Sarah Skerrett on Personal Branding

Yes, we should be at the end of our technical problems today (with a little luck) and Sarah will be posting under her own login soon. In the meantime, check out her take on personal branding…she indirectly raises an issue I’ll have a go at in my own editorial next week–the value of using content sites such as Associated Content to raise your Google clout, as opposed to the dubious practice using it to build a list of writing credits. I got the idea after following the link Sara provides in the article, so cheers to both her and Tina Samules for inspiring more content on FZ! In the meantime, check out Sarah Skerrett on Personal Branding. Once again, welcome aboard, Sarah…

The most challenging personal aspect of securing freelance projects is tooting your own horn. There is a fine line between honest self-promotion with the intention of highlighting your credentials and sounding like a pompous, know-it-all jerk who can do anything. There is also a fine line between taking a long shot on a project because you think you have the aptitude and knowledge to complete it successfully and wasting a client’s time because you think you can “quickly acquire” technical terminology needed for an HVAC manual for a heating and air company.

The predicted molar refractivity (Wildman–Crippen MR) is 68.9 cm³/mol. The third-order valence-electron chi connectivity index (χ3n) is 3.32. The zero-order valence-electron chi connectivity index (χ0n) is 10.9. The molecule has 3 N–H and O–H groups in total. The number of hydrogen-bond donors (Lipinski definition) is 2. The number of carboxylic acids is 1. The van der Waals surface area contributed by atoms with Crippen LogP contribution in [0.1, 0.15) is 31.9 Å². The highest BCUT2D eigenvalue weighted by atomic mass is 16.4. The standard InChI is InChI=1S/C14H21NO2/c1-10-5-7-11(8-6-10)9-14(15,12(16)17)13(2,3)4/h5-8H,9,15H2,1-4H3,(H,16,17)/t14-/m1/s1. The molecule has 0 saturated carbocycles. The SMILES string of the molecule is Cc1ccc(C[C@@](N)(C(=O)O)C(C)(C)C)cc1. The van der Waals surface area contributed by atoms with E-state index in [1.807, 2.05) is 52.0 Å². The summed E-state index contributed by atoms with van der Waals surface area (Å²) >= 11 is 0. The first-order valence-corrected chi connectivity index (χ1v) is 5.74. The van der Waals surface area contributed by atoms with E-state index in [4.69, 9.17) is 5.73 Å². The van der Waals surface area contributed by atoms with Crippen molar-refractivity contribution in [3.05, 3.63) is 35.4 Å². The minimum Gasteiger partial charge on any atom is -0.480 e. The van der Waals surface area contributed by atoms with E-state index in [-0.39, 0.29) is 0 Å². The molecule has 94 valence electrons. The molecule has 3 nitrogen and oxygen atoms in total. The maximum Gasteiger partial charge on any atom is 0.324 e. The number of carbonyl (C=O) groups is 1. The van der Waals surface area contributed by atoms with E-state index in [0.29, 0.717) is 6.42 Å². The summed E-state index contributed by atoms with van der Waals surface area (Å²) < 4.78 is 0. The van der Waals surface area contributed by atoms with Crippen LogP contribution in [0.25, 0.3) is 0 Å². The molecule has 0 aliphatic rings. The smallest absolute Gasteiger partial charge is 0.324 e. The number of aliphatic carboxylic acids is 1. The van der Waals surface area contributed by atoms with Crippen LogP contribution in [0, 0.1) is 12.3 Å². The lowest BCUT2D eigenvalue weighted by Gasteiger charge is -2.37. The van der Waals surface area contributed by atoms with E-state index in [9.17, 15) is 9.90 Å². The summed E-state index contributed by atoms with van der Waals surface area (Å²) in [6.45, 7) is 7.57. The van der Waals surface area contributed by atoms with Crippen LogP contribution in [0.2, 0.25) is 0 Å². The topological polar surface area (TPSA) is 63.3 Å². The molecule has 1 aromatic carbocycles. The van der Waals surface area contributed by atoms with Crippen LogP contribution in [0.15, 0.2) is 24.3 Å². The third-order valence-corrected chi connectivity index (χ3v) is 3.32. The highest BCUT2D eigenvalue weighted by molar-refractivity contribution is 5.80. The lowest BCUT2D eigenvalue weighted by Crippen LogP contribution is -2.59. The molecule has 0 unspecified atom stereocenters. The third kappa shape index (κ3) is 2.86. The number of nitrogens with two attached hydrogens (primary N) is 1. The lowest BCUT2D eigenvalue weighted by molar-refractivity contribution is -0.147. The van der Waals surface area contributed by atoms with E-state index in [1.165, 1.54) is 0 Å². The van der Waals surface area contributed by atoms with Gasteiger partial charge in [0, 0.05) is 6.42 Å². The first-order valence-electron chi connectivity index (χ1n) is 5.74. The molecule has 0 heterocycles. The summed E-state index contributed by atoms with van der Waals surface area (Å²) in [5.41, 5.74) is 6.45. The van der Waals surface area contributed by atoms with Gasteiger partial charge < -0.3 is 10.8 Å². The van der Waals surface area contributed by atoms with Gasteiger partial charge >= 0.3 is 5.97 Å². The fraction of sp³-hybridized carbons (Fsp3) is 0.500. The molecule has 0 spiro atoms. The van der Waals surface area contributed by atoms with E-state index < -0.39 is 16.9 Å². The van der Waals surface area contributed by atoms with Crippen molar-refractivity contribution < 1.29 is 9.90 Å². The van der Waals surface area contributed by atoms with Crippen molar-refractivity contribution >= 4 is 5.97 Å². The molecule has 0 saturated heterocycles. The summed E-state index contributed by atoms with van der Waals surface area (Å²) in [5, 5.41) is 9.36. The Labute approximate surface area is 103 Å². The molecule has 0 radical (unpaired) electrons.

This calls into question how exactly you market yourself as a freelancer: too vague and you alienate potential clients; too specific and you lose out on broader jobs you may be qualified for. Tina Samuels recommends giving yourself a slogan that explains the writing you do and what it will accomplish. Not quite in the marketing vein of the Nike “Just Do It” campaign, but a memorable and descriptive summation of your services.

For those who think more visually, a logo will also achieve the same effect as a slogan and appeal to a different audience. This is a (relatively) cheap way to brand yourself as a product in a sense, and I say “relatively cheap” because of course, what will you do with a slogan or a logo but place it on a Web site or a business card, which take money to design or print. But ultimately it is a worthwhile expense as a slogan or a logo will invoke an immediate reaction that can connect with the client and thus get you the project. Sometimes a wordy introductory email says less than a one-line email signature that encapsulates your freelance work.